# Basic Circuit Diagram - Im stuck

1. Sep 30, 2007

### Chantry09

This isnt a hard question im sure, but im new to circuit diagrams and need them as part of my product design course, so any help would be much appreciated.

1. The problem statement, all variables and given/known data

Find the currents which are flowing in the 14Ohm and 10Ohm resistor.

2. Relevant equations

V = I x R, but im sure you knew that already ;)

3. The attempt at a solution

Im not really sure. I guess i would combine the 15Ohm and 10Ohm resistor to give 6Ohm overall. But then i dont know where to go from there. If you could please explain the steps you took to come up with the answer so i know how to do it in the future, it would be much appreciated.

James

2. Sep 30, 2007

### Staff: Mentor

If you have learned about how to use Kirchoff's Current Law (KCL), then writing those node current equations is the simplest way to solve this. If you haven't learned to use the KCL yet, then you can use the "fold up, and then re-expand" method.

Use parallel and series combinations of the resistors to simplify the network to just the voltage source and the equivalent overall resistance. This gives you the current flowing through the 8 Ohm load. Then start incrementally re-expanding the resistor network, solving for voltages and currents as you go. That method will eventually get you to the point where you know all of the node voltages and branch currents in the resistor network. Does that make sense?

3. Sep 30, 2007

### Chantry09

It does make sense, and i used that to find out that the value for the total resistance in the circuit is 20 Ohms (i hope!). However, now that i know the current I is 1amp, when i go back to my original model, i dont know how to divide that 1 amp into the various resistors to find out what resistor has what current. I have tried reconstructing the circuit back to its original form from the simplified form, but i keep hitting dead ends where x + y should (but dont) equal z.

Can you please confirm the below is correct, where i have simplified it, and tried to find how much of the current is going in each direction:

Last edited: Sep 30, 2007
4. Sep 30, 2007

### dynamicsolo

Here's a quick way you can check it yourself. The 30 Ohm and (14+6) Ohm branches are in parallel, so they should have the same "voltage drop" across them. We find

0.4 A x 30 Ohm = 12 V ; 0.6 A x (14+6) Ohm = 12 V.

Upstream of the parallel branches is an 8 Ohm resistor with 1 Amp through it, so its voltage drop is 8 V. The total voltage drop is 20 V, which is equal in magnitude to the voltage rise through the battery.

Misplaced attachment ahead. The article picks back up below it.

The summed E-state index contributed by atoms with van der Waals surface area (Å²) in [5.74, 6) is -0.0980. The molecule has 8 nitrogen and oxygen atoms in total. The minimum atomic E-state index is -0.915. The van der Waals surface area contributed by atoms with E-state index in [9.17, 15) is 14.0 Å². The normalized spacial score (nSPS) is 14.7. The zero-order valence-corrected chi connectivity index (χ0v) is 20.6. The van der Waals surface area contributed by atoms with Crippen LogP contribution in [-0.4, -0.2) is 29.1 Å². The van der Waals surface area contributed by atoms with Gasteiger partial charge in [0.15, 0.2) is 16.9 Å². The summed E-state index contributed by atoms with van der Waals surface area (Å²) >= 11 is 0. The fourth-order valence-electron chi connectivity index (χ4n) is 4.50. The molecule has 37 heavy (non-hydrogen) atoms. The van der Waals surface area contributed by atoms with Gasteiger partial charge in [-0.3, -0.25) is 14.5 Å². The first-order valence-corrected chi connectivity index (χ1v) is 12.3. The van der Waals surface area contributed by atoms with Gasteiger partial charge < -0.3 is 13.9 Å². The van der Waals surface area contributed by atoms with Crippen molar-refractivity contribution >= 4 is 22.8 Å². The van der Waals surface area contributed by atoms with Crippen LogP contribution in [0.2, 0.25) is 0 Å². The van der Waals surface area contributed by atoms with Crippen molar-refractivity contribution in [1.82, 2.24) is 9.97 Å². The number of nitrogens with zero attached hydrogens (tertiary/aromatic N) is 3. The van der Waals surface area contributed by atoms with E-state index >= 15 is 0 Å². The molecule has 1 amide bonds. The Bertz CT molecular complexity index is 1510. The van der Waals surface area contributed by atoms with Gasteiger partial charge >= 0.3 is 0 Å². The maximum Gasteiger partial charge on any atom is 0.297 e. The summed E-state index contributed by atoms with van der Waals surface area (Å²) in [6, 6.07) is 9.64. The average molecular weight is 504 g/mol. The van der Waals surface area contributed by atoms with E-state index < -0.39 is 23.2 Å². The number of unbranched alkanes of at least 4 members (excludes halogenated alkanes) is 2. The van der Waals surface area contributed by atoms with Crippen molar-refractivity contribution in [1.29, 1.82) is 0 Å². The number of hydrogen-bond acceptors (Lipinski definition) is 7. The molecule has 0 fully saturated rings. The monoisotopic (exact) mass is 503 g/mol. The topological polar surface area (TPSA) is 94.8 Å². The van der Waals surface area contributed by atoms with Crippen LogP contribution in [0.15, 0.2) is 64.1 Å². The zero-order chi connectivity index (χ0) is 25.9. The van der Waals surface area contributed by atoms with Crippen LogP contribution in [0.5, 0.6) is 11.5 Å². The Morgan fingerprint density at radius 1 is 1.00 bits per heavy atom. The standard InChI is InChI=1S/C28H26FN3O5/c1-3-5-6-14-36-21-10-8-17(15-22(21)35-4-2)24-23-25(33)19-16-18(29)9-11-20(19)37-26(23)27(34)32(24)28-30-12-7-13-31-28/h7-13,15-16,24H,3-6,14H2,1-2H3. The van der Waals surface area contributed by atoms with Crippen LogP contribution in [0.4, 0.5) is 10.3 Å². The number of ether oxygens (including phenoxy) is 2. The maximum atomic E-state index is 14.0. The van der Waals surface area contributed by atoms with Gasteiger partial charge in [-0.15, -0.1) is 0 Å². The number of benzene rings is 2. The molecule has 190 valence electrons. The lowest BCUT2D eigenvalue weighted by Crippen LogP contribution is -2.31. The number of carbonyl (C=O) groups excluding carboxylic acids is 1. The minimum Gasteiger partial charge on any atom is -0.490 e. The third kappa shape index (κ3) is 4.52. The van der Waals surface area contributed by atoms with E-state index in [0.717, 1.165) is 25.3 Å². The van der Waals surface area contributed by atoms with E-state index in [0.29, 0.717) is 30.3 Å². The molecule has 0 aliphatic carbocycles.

The sum of the currents in the parallel branches is (0.4 + 0.6) = 1 Amp, which is what the current is before it branches.

Everything checks out! (so far)

NOW, what is the current through the 10 Ohm and 15 Ohm resistors? (That's another set of parallel branches.)

5. Oct 1, 2007

### electron

luks fine to me...

6. Oct 1, 2007

### Chantry09

After looking at this again this morning, i got the values to be:

I(14 Ohm) = 0.6 Amps
I(10 Ohm) = 0.36 Amps

This seems to check out as i got the 15 Ohm resistor as 0.24 Amps, which equals 0.6 Amps when added with the 10 Ohms resistors current.

Thanks you again for the help, and sorry i put this in the wrong catagory. The questions get a lot harder, but since i never did physics at AS / A level, it was a little overwhelling. Also, i found this, which i can check my answers with:

http://www.walter-fendt.de/ph14e/combres.htm

Last edited: Oct 1, 2007
7. Oct 1, 2007

### dynamicsolo

You can also check it this way:

The voltage drop through the branch with the 14 and "6" Ohm resistors is 12 V. Of this, the drop across the 14 Ohm resistor is 0.6 Amp x 14 Ohm = 8.4 V, leaving 3.6 V across the "6" Ohms, which is your parallel branching with the 15 and 10 Ohm resistors.

The current through each of those is thus:

3.6 V / 10 Ohm = 0.36 Amp and 3.6 V / 15 Ohm = 0.24 Amp (or 0.6 - 0.36 = 0.24 A).

Great!

It's nice to have an online tool for checking homework problems, but it's also useful to know other quick ways to check your work (or at least judge its credibility) when you don't have access to them, such as while sitting for exams...

8. Oct 1, 2007

### Chantry09

:D Thank you. Ill try not to rely too much on the online checker, and use the ol' noggin.

9. Oct 1, 2007

### dynamicsolo

Fair enough! [sermon] We live in a wonderful time where computer software can solve circuit diagrams for us (we wouldn't be able to have much of the complex electronics that exist now without it). But if we don't work to develop our own skills and experience to have a sense of what the answers should be, we eventually become no smarter than our tools... [/sermon] ;)